‘Yellowface’ Takes Aim at the Exploitation of Diversity in the Creative Industry

Rebecca Kuang’s satirical psychological thriller cleverly captures the frustrations that many BIPOC have when white people occupy and appropriate nonwhite spaces

Moments into Rebecca Kuang’s satirical psychological thriller, Juniper ‘June’ Hayward describes watching her ultrachic, super- successful author friend Athena Ling En Liu choke to death on a pandan pancake. June is racked with guilt over not knowing the Heimlich manoeuvre better, but the regret doesn’t last long: as Athena’s lifeless body lies in the kitchen, June shoves her friend’s raw manuscript (a story about Chinese labourers during the First World War) into her purse. A mediocre author herself, June begins work on Athena’s text, improving – read, whitewashing – it to eventually publish The Last Front. Her publisher and PR team rebrand her from boring white June Hayward into Juniper Song, knowing that Song ‘might be mistaken for a Chinese name’ (it’s her middle name, ok?). She takes author photos that make her look ‘racially ambiguous’ and cultivates a Twitter persona who retweets ‘hot takes about bubble tea, BTS, and some martial arts drama called The Untamed.

As sales of The Last Front soar and the book reaches the New York Times’s bestseller list, June thinks to herself, ‘I’ve fucking made it. I’m living Athena’s life… I have everything I ever wanted.’ She’s invited to speak on panels, teach workshops and even mentor aspiring authors in programmes catering to Asian Americans. But to no one’s surprise except her own, her audiences hate her. According to June’s very unreliable narrative, they are the villains of the piece (undermining her success by calling her out on her whiteness and cultural appropriation); when her Asian mentee asks, ‘Are you white?’, June internally whines, ‘What is she insinuating? That I can’t be a good mentor to her unless I’m Asian?’ Well, the book makes clear that navigating publishing as a BIPOC is a specific experience to which June, despite her ‘yellowfacing’, can’t speak. Her ivory tower starts to crumble when an anonymous account, @AthenaLiusGhost, tweets, ‘Juniper Song, aka June Hayward, did not write The Last Front. I did’, and the reader observes – with perverse glee – her spiral into unhinged delirium.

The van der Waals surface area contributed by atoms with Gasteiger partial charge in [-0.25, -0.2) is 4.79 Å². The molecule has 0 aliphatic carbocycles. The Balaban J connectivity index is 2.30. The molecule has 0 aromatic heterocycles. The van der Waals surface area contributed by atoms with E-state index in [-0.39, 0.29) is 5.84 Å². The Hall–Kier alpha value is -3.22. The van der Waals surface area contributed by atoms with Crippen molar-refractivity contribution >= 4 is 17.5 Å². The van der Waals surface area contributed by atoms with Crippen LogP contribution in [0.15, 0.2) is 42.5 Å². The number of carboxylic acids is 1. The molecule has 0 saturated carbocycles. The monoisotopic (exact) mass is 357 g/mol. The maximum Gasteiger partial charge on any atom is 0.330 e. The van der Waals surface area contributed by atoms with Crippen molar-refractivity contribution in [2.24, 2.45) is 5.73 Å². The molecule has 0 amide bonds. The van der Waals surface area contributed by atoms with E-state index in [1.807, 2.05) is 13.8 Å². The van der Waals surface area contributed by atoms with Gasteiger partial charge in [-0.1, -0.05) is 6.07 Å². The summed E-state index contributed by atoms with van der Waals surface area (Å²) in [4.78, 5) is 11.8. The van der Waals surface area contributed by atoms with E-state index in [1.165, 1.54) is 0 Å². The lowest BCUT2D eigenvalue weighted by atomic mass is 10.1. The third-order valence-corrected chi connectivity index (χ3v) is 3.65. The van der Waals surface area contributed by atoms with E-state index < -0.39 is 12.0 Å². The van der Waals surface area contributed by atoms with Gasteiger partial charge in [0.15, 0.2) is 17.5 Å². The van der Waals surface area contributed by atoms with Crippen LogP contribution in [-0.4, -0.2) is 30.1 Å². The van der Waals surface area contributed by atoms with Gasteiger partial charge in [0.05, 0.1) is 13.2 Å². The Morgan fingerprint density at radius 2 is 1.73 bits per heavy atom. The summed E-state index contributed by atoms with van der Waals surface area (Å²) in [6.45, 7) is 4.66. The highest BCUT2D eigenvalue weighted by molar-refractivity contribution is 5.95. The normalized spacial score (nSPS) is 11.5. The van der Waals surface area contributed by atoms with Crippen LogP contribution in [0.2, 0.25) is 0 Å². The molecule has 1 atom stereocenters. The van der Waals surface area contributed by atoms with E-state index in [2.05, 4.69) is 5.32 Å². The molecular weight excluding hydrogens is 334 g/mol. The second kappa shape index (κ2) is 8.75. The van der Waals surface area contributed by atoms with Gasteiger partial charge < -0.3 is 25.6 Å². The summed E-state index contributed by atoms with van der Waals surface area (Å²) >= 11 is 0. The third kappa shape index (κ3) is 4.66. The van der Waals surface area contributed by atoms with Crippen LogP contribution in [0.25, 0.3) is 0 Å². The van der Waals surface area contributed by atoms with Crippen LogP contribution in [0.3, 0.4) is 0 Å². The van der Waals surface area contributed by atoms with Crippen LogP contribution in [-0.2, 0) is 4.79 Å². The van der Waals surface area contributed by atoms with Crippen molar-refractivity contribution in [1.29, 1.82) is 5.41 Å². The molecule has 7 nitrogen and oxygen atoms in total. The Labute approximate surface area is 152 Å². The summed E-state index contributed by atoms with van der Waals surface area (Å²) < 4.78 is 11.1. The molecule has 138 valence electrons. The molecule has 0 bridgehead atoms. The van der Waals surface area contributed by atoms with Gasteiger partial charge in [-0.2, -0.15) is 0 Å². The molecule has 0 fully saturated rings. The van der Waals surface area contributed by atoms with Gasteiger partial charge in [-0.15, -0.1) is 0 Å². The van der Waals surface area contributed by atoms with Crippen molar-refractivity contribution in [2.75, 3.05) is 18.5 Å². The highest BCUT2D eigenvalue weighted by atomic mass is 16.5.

Yellowface cleverly captures the frustrations that many BIPOC have when white people occupy and appropriate nonwhite spaces for personal advantage. June’s first book, about two sisters ‘having the worst summer of their lives’, was lacklustre, but a story about Chinese labourers? ‘Diversity is what’s selling right now,’ June exclaims. Yellowface illustrates the potential for marginalised histories to be exploited, either by narrator or editorially, in their repackaging for a distinctly white audience; for example, Athena’s manuscript includes a moment inspired by historical events when Chinese labourers take their own lives following mistreatment by the British, but June and her editor cut it on the basis that it ‘feels like tragedy porn’. Once the editorial process is over, June reflects that Athena’s text has been transformed into something ‘better, more accessible… The original draft made you feel dumb, alienated at times, and frustrated with the self righteousness of it all.’ June’s irritations are those of some white people who, so used to their centrality, complain: what about me?!

As an Asian reader, I delighted in the recognisable absurdity of June’s attempts to navigate and narrate cultures to which she has no ties. I laughed aloud with each new outrageous ‘observation’: ‘It’s true what they say – Asian women don’t age’, says June upon meeting Athena’s mother; ‘I wonder briefly if these accents are put on to convey authenticity to white customers’, June comments after staking out a Chinatown restaurant for ideas; or even, ‘Apparently it’s not appropriate to call stories about Chinese people “romantic,” “exotic,” or “fascinating”’, is her incredulous response to criticism levelled at The Last Front. Yellowface brilliantly and savagely forces the reader to confront the ludicrous though familiar exploitation of diversity and identity politics within creative industries. I found myself nodding along to an anonymous critic within the book who tweets, ‘Will white people ever stop whiting?’

Yellowface by Rebecca Kuang. Harper Collins, £16.99 (hardcover)

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